A price war has undermined India’s big telecoms companies

NARENDRA MODI often waxes poetic about “Digital India”: a country where clogged, dangerous roads are replaced by fast, ubiquitous cyber-motorways. The prime minister can be forgiven a touch of political hyperbole. In a world transformed by telecommunications technology, India has stood out. In the 1990s merely getting a fixed phone line required a deposit (and maybe a bribe), then waiting six months, or six years. Now it takes minutes. India has 1.2bn phone accounts, second only to China. Prices are among the lowest in the world. In 2001 one in 30 Indians had a phone. Now just two in 30 do not. India has more than 500m internet users, who shop online with Amazon or Flipkart (owned by Walmart), book rides with Uber and its homespun rival, Ola, and order takeaway with Zomato. Measured by users India is the biggest market for WhatsApp (400m), Facebook (300m) and YouTube (265m). At night the darkness of poorer streets is pierced by Bollywood films or cricket matches flickering on mobile screens.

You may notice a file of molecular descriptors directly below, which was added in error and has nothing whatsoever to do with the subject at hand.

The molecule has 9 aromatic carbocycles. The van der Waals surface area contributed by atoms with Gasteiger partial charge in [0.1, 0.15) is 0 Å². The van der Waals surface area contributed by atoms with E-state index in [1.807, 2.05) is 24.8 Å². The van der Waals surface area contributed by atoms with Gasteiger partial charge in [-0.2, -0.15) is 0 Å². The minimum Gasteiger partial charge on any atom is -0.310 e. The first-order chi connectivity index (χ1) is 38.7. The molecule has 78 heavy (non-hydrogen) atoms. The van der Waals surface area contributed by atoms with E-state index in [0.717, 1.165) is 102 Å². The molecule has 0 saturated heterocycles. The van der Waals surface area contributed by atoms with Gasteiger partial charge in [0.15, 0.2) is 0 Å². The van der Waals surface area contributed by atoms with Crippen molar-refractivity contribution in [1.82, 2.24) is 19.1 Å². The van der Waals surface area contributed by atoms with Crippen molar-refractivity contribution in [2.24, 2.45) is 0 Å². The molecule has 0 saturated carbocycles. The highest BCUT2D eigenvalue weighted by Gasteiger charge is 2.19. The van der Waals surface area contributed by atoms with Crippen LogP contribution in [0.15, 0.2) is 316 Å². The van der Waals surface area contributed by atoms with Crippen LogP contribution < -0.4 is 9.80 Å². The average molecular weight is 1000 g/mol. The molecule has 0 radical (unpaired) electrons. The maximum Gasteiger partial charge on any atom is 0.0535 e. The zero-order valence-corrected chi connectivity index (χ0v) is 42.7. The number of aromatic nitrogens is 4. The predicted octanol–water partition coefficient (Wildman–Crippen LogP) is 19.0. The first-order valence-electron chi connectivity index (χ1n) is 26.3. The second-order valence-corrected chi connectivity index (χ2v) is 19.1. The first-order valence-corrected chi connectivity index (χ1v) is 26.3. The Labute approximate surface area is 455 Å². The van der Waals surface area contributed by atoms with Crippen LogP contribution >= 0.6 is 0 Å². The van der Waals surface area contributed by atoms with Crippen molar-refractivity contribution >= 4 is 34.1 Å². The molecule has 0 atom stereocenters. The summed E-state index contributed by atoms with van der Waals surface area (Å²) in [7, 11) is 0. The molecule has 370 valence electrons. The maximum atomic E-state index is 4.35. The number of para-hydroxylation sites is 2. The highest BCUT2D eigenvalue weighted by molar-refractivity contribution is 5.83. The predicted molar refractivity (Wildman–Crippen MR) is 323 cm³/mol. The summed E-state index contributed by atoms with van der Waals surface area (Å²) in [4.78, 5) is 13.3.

Look more closely, though, and the physical foundation of this buzzing digital marketplace looks shaky. Many of the companies that built the underlying telecommunications infrastructure are in trouble: unprofitable, indebted, overtaxed and exposed to political whims. In November Vodafone Idea (in which Britain’s Vodafone Group owns a 45% stake)...



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